Id. at 2353.
Alice and its implications for the AlphaCap Patents, in
January 2015, AlphaCap sued Gust and nine similar defendants
in the Eastern District of Texas (the “Texas
Action”). The ten defendants represented nearly every
major provider of internet crowdfunding services. The Texas
Action alleged infringement of three business method patents.
The AlphaCap Patents claim computer-implemented methods of
managing information related to “equity and debt
financing” through the use of “data collection
templates” and “semi-homogenous profiles.”
These ten actions were pursued on a contingency fee basis by
counsel. By June 23, 2015, AlphaCap had settled each action
it filed in the Eastern District of Texas, except for the
action against Gust. None of the settlements exceeded $50,
000 and some settlements were for substantially less money.
answered AlphaCap's complaint on March 26 by asserting
six counterclaims seeking a declaratory judgment of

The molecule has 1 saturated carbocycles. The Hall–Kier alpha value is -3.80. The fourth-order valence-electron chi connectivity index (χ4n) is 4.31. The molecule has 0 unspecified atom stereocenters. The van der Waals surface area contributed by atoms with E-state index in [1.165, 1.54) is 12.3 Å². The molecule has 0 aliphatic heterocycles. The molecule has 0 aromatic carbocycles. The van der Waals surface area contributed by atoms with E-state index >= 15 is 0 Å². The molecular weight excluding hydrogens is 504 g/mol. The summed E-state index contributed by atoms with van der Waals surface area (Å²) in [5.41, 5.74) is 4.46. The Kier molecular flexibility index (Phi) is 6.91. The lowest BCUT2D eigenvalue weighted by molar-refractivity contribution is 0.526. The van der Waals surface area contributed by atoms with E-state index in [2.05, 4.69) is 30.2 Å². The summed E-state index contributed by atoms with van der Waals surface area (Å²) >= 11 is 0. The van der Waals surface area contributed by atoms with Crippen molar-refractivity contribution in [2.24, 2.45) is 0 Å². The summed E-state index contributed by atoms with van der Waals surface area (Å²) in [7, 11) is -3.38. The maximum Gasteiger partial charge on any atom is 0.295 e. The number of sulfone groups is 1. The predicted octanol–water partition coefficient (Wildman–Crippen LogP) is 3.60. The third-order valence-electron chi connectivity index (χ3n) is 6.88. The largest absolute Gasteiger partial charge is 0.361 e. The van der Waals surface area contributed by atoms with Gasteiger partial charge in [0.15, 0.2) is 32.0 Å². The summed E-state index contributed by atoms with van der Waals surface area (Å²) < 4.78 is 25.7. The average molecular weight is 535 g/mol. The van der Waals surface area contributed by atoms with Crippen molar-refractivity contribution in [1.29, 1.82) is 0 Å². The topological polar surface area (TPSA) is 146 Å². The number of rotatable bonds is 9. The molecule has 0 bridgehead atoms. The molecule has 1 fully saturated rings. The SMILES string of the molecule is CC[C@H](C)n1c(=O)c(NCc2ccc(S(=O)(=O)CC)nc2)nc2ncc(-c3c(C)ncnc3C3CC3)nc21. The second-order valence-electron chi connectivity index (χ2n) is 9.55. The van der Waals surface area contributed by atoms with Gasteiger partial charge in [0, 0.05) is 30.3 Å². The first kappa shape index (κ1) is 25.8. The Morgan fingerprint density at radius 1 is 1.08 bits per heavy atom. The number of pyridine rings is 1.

non-infringement and invalidity for each of the three
AlphaCap Patents. On June 19, AlphaCap's counsel called
Gust's attorney to present AlphaCap's opening demand
to settle the Texas Action.
rejected the demand. On June 22, Gust filed a motion to
transfer venue to the Southern District of New York pursuant
to 28 U.S.C. § 1404 or, in the alternative, 28 U.S.C.
§ 1406. The ensuing negotiations and litigation between
the parties is described in Gust, 2016 WL 7165983, at
*2-4, which is incorporated by reference.
Only those events of particular significance to the pending
motion for reconsideration are described here.